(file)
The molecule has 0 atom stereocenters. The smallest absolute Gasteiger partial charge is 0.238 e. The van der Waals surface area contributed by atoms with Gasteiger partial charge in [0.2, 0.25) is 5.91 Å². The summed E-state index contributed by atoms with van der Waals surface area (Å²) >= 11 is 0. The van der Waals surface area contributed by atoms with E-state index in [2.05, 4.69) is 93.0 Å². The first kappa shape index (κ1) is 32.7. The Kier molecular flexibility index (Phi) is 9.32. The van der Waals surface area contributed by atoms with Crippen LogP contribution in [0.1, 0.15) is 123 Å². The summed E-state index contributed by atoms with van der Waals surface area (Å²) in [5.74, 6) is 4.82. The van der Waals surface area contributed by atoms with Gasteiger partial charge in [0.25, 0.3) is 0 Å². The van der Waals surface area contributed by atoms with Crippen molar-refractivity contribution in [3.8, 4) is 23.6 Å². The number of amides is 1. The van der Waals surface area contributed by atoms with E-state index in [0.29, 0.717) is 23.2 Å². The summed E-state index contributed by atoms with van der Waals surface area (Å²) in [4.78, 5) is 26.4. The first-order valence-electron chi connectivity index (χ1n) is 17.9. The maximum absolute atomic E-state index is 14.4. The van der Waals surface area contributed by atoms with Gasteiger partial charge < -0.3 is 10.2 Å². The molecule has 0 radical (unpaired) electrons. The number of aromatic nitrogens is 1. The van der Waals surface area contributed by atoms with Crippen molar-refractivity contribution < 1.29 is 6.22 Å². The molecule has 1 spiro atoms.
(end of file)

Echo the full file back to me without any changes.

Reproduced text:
The molecule has 0 atom stereocenters. The smallest absolute Gasteiger partial charge is 0.238 e. The van der Waals surface area contributed by atoms with Gasteiger partial charge in [0.2, 0.25) is 5.91 Å². The summed E-state index contributed by atoms with van der Waals surface area (Å²) >= 11 is 0. The van der Waals surface area contributed by atoms with E-state index in [2.05, 4.69) is 93.0 Å². The first kappa shape index (κ1) is 32.7. The Kier molecular flexibility index (Phi) is 9.32. The van der Waals surface area contributed by atoms with Crippen LogP contribution in [0.1, 0.15) is 123 Å². The summed E-state index contributed by atoms with van der Waals surface area (Å²) in [5.74, 6) is 4.82. The van der Waals surface area contributed by atoms with Gasteiger partial charge in [0.25, 0.3) is 0 Å². The van der Waals surface area contributed by atoms with Crippen molar-refractivity contribution in [3.8, 4) is 23.6 Å². The number of amides is 1. The van der Waals surface area contributed by atoms with E-state index in [0.29, 0.717) is 23.2 Å². The summed E-state index contributed by atoms with van der Waals surface area (Å²) in [4.78, 5) is 26.4. The first-order valence-electron chi connectivity index (χ1n) is 17.9. The maximum absolute atomic E-state index is 14.4. The van der Waals surface area contributed by atoms with Gasteiger partial charge < -0.3 is 10.2 Å². The molecule has 0 radical (unpaired) electrons. The number of aromatic nitrogens is 1. The van der Waals surface area contributed by atoms with Crippen molar-refractivity contribution < 1.29 is 6.22 Å². The molecule has 1 spiro atoms.